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House prices in Canada’s largest cities expected to drop amid ‘severe declines’ in sales, construction: CMHC

Canada Mortgage and Housing Corp. expects a drop in home prices in the country's biggest cities amid ``severe declines'' in home sales and construction.
Canada Mortgage and Housing Corp. expects a drop in home prices in the country's biggest cities amid ``severe declines'' in home sales and construction. Matt Rourke / The Canadian Press

Canada Mortgage and Housing Corp. expects a drop in home prices in the country’s biggest cities amid “severe declines” in home sales and construction.

The federal housing agency says a combination of factors related to the pandemic, such as higher unemployment and lower income, will slow housing starts and push sales and home prices below pre-COVID-19 levels.

READ MORE: Canada’s unemployment rate reaches record 13.7%

CMHC says the market likely won’t see a return to pre-pandemic levels before the end of 2022.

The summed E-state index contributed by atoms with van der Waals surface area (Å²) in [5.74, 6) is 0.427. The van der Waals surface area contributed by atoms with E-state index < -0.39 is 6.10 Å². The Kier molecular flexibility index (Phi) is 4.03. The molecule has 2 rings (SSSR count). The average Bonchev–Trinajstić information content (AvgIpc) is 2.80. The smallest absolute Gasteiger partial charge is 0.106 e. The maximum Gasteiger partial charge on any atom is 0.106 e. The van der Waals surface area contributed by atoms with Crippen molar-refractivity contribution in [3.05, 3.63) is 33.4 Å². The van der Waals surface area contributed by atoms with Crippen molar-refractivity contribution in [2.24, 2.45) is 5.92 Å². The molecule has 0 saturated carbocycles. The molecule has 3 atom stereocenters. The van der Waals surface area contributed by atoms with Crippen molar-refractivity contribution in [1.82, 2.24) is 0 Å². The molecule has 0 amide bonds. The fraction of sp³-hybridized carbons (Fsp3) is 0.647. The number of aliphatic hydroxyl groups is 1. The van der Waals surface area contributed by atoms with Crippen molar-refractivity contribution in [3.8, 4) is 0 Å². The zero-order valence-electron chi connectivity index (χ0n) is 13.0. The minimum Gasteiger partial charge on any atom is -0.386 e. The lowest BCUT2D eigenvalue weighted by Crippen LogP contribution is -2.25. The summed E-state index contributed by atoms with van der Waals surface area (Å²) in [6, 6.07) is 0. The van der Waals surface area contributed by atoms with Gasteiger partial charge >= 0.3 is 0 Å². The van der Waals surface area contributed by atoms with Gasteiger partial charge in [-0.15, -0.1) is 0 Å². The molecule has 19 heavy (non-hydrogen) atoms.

Average home prices in Toronto, Montreal and Ottawa are expected to rebound sooner, starting in late 2020 and rolling into early 2021.

Prices in Vancouver, Edmonton and Calgary likely won’t rebound until later in the forecast period, it added.

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The report found in Vancouver, resale markets will pick up again next year.

Average house prices will decline gradually over the next two years before showing some recovery in late 2022, the report added and the decline in migration to Vancouver is expected to result in an increased supply of rental units.

READ MORE: Canadian homes prices could drop up to 25% in some regions: CMHC

Calgary and Edmonton will see average home prices decline, it said, due to uncertainty around oil prices and economic recovery in the region.

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CMHC deputy chief economist Aled ab Iorwerth says COVID-19 had “unprecedented impacts” on the country’s urban centres.

“Short-term uncertainty will lead to severe declines in sales activity and in new construction,” he said in a statement.

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“As the virus is overcome, cities will bounce back but there is significant uncertainty with respect to the path and timing of the recovery.”

-with files from Janet Brown